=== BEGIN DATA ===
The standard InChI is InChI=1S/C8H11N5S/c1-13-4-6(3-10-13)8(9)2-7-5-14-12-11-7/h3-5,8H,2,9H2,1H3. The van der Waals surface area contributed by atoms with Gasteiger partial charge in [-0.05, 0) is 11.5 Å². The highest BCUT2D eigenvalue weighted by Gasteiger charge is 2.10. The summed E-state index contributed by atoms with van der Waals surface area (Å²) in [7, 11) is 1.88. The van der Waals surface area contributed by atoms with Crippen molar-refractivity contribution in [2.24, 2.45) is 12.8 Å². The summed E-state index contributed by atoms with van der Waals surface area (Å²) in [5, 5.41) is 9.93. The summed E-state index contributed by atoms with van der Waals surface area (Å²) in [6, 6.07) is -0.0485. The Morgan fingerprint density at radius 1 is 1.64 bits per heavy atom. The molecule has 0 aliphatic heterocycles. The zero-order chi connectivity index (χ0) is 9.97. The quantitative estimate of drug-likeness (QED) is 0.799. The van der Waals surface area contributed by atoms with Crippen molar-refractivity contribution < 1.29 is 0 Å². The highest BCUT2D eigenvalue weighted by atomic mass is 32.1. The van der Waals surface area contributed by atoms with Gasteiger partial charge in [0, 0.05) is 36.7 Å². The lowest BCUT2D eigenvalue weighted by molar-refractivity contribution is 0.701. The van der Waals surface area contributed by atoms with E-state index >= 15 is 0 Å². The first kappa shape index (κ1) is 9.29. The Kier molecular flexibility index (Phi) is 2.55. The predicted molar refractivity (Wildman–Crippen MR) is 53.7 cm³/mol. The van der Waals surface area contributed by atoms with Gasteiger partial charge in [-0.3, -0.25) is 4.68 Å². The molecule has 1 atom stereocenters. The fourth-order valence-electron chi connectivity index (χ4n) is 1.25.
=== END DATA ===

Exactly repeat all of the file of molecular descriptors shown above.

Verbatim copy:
The standard InChI is InChI=1S/C8H11N5S/c1-13-4-6(3-10-13)8(9)2-7-5-14-12-11-7/h3-5,8H,2,9H2,1H3. The van der Waals surface area contributed by atoms with Gasteiger partial charge in [-0.05, 0) is 11.5 Å². The highest BCUT2D eigenvalue weighted by Gasteiger charge is 2.10. The summed E-state index contributed by atoms with van der Waals surface area (Å²) in [7, 11) is 1.88. The van der Waals surface area contributed by atoms with Crippen molar-refractivity contribution in [2.24, 2.45) is 12.8 Å². The summed E-state index contributed by atoms with van der Waals surface area (Å²) in [5, 5.41) is 9.93. The summed E-state index contributed by atoms with van der Waals surface area (Å²) in [6, 6.07) is -0.0485. The Morgan fingerprint density at radius 1 is 1.64 bits per heavy atom. The molecule has 0 aliphatic heterocycles. The zero-order chi connectivity index (χ0) is 9.97. The quantitative estimate of drug-likeness (QED) is 0.799. The van der Waals surface area contributed by atoms with Crippen molar-refractivity contribution < 1.29 is 0 Å². The highest BCUT2D eigenvalue weighted by atomic mass is 32.1. The van der Waals surface area contributed by atoms with Gasteiger partial charge in [0, 0.05) is 36.7 Å². The lowest BCUT2D eigenvalue weighted by molar-refractivity contribution is 0.701. The van der Waals surface area contributed by atoms with E-state index >= 15 is 0 Å². The first kappa shape index (κ1) is 9.29. The Kier molecular flexibility index (Phi) is 2.55. The predicted molar refractivity (Wildman–Crippen MR) is 53.7 cm³/mol. The van der Waals surface area contributed by atoms with Gasteiger partial charge in [-0.3, -0.25) is 4.68 Å². The molecule has 1 atom stereocenters. The fourth-order valence-electron chi connectivity index (χ4n) is 1.25.